photo of Suzanne Shale

Every minute  of our lives, we are relying on others to keep us from harm. Sometimes we rely on people to do the things that make it possible to live harmoniously in complicated societies. This includes being decent in our dealings with each other, being respectful of difference, and observing procedures that keep us all safe as we move about our world. Other times we have to entrust ourselves to professionals who have the power to do something we cannot, such as treat us when we are ill or protect us from violence.

All my work is, at its heart, about what makes it possible for us to trust each other, to trust professionals, to trust institutions, and to rebuild trust when trust has broken down.

I enjoy an international reputation for my research in the field of organisational ethics and clinical leadership. I described what medical leaders do about difficult moral problems in my book Moral Leadership in Medicine. More recently, the General Medical Council published my research into what medical leaders do to build cultures where health care staff treat their patients, and each other, with care and kindness. I mainly study medical leadership in the UK, but medical leaders around the world tell me they face similar moral troubles and moral tensions.

While I love research, I also delight in helping people to solve practical problems. This is the reason I chose to work as an ethics consultant, rather than continue a purely academic career.

My independence as a consultant has enabled me to work with a growing range of professions and organisations. Outside of health care, I advise charities on ethical dimensions of their work and their governance, and in 2018 led a major review of organisational culture for Save the Children UK. I chair the London Policing Ethics Panel, supporting both the Mayor’s Office for Policing and Crime and the Metropolitan Police Service. And I contribute to ethical debate in industries seeking to minimise risk and enhance well-being, such as air traffic control and medical insurance.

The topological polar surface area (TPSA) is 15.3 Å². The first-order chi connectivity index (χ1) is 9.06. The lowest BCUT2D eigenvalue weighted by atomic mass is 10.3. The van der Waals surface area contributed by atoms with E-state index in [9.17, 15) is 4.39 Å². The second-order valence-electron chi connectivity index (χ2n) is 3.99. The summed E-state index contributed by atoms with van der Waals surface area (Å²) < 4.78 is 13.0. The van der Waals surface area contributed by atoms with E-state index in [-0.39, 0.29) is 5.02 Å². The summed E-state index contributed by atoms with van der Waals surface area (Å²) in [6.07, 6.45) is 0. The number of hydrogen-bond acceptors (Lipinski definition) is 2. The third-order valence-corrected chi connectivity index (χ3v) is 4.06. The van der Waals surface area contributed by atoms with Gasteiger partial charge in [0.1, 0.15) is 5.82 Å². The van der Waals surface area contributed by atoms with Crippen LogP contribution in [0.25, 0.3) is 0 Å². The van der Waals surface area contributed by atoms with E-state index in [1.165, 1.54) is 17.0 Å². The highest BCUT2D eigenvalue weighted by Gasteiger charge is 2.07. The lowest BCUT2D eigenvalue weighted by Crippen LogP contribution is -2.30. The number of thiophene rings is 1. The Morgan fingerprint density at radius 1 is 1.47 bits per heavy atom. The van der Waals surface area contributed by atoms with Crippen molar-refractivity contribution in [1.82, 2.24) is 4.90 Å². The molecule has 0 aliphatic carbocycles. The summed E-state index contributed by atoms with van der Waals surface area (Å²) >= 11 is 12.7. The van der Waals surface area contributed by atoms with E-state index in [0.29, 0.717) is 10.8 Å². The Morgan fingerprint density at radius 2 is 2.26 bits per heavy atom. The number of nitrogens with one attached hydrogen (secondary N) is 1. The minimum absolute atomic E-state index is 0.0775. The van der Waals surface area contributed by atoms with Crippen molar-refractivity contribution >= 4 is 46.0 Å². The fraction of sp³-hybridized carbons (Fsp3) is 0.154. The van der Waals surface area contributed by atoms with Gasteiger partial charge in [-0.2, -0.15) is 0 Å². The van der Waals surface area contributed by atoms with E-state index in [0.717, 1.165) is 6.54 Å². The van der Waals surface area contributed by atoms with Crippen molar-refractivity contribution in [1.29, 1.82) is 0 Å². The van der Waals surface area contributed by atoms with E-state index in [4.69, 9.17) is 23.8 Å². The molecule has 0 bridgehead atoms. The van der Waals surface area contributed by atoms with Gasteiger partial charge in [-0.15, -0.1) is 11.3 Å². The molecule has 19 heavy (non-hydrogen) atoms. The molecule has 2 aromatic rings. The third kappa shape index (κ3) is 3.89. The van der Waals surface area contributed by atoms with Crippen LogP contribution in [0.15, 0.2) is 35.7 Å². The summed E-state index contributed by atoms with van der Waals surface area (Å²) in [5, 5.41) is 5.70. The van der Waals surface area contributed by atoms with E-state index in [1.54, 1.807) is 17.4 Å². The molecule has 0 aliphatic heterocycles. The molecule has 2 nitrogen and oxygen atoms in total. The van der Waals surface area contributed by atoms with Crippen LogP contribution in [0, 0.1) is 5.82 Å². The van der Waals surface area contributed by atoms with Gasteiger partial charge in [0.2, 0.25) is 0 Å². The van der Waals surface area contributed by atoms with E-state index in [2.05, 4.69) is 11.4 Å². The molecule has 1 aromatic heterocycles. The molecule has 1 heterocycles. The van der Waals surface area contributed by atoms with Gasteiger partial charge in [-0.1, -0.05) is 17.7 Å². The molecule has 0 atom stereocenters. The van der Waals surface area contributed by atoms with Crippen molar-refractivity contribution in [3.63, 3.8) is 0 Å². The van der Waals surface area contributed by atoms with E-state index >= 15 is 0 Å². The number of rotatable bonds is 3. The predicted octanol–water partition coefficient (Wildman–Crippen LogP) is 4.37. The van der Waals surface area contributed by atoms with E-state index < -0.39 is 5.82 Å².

I lead working groups and strategic development projects, write evidence-based guidance, undertake confidential inquiries, and provide education and training. I find out what people are thinking through research commissions and public consultations. I have also worked one-to-one and in small groups with people dealing with the aftermath of medical harm or finding themselves in professional difficulties. I developed a structured approach I call Restorative Review, which takes seriously the need to have focused moral conversations about things that go wrong in healthcare settings.

I have a unique range of knowledge encompassing organisational cultures; addressing bullying harassment and incivility; investigating harm; restoring trust; enhancing patient safety; human factors; care experiences; ethical leadership; and the developing field of digital ethics. You can find out more about what I do by reading my posts, looking my Clear Focus page, or delving through some of the work uploaded to my Clear Ideas page.

My past career included the privilege of working at the University of Oxford for fifteen years, initially as a Fellow in Law at New College and later as the first director of Oxford’s Institute for the Advancement of University Learning, the forerunner of the current Centre for Teaching and Learning. After that I worked briefly for The Health Foundation and the amazing patient experience website Healthtalk before becoming a full time consultant.

I only undertake projects if I think I can offer real insight and believe I can make a difference. But I am also willing to try the untried and have a go at rescuing lost causes. I like to talk through ideas at an early stage, and am more than happy to help formulate aims for working together.